Organized by the Gilder Lehrman Institute of American History and the PBS flagship history series American Experience, the exhibition combines powerful photography and news coverage of the Freedom Rides, as well as first-hand audio accounts of what was a dangerous experiment in the fight for civil rights.
A companion to the May PBS broadcast of the American Experience film Freedom Riders, the exhibition has been made possible in part by a major grant from the National Endowment for the Humanities.
From May to November 1961, more than 400 black and white Americans risked their lives, with many enduring savage beatings and imprisonment, for simply traveling together on buses and trains as they journeyed through the Deep South.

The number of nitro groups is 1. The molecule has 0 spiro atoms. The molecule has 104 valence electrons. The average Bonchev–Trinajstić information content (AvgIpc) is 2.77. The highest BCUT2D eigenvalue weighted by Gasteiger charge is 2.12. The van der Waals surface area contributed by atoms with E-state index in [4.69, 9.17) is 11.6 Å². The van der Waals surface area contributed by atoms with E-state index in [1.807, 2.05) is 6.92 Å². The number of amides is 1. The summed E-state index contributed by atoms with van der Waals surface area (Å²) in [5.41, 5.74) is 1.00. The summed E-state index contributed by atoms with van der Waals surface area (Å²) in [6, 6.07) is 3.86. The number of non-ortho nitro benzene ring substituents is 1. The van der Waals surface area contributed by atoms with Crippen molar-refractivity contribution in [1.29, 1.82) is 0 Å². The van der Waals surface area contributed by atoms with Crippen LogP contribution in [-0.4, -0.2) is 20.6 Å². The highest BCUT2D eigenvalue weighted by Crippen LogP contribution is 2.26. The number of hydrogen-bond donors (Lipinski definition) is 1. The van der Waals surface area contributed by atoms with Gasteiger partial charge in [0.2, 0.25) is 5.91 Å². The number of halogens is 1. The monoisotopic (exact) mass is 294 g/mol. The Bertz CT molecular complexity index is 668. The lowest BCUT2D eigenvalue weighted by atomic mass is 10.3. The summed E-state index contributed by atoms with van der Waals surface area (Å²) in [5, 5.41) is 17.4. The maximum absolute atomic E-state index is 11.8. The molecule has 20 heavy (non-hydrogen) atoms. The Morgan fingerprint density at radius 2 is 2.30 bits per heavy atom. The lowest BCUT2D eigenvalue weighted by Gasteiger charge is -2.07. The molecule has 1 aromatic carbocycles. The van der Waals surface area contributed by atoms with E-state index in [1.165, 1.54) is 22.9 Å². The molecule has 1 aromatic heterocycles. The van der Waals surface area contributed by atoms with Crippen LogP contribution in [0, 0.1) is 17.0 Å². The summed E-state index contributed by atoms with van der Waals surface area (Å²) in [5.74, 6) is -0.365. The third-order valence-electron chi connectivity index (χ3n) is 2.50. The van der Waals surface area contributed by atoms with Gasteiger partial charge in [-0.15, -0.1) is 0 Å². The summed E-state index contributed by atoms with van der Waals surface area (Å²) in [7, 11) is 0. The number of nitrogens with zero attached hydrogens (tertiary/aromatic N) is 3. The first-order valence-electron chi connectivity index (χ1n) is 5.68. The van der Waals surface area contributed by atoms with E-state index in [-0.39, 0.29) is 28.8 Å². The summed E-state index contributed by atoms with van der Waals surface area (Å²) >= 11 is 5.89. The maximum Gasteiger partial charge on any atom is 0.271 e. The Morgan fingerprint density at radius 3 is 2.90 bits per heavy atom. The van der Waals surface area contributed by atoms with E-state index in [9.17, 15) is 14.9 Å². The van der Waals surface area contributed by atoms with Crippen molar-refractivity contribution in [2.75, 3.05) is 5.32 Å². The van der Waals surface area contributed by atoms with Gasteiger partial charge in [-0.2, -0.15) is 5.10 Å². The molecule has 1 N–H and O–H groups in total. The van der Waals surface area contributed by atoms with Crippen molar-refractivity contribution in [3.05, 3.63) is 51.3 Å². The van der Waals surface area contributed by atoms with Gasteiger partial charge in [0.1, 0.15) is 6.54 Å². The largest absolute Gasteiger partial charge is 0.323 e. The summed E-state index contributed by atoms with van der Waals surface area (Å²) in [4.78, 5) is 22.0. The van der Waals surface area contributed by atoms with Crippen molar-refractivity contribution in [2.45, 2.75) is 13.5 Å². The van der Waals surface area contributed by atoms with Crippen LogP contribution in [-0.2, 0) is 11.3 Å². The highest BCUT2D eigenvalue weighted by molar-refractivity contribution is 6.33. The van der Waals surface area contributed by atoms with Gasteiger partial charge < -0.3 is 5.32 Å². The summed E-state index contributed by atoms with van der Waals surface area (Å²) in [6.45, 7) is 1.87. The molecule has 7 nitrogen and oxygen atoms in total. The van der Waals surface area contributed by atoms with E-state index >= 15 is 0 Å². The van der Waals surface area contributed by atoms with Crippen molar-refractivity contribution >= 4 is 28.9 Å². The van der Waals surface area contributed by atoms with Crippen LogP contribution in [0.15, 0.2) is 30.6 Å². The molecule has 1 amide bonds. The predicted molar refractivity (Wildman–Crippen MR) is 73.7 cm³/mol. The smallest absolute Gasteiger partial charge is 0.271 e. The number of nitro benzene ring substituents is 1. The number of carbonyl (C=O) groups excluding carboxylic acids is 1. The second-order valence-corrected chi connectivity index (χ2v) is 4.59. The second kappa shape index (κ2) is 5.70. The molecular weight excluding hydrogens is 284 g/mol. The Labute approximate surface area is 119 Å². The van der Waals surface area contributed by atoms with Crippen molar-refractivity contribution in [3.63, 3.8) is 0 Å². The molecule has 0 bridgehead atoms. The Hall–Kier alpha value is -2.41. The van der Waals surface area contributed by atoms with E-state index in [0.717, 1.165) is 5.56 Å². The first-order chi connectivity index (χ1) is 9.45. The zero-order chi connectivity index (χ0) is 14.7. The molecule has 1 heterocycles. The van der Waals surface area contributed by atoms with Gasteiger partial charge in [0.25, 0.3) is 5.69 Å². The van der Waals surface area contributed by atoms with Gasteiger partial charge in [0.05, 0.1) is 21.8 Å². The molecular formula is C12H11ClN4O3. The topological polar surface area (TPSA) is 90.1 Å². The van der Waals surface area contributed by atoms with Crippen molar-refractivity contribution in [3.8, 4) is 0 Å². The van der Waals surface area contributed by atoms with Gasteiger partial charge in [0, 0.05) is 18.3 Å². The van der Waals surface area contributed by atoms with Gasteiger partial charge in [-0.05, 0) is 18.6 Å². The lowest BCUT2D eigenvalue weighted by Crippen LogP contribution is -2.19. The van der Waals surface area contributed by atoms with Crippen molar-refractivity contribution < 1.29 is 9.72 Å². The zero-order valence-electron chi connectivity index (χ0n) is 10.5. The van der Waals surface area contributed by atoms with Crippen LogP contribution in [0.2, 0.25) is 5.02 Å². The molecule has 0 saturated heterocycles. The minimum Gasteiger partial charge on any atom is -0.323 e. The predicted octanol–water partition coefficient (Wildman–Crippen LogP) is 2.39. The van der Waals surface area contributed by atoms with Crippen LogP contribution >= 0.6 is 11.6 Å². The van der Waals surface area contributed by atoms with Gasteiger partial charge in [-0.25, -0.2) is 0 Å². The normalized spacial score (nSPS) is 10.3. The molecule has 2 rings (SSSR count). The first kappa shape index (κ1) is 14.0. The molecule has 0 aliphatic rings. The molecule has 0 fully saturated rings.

Deliberately violating Jim Crow laws, the belief of the Freedom Riders, as they were known, in non-violent activism was sorely tested as mob violence and bitter racism greeted them along the way.
Freedom Riders examines the 1961 Freedom Rides from many perspectives: that of the Riders themselves, the Kennedy administration and the international community.
The School District of Palm Beach County is inviting members of the public to view the exhibition.
According to a statement, the district took the lead in implementing an African and African-American curriculum for all students and has trained teachers, staff and the community to ensure this history contributes to higher student achievement.
For more information on the exhibition, call Laurie Cotton at 561-357-1160 or visit www.palmbeachschools.org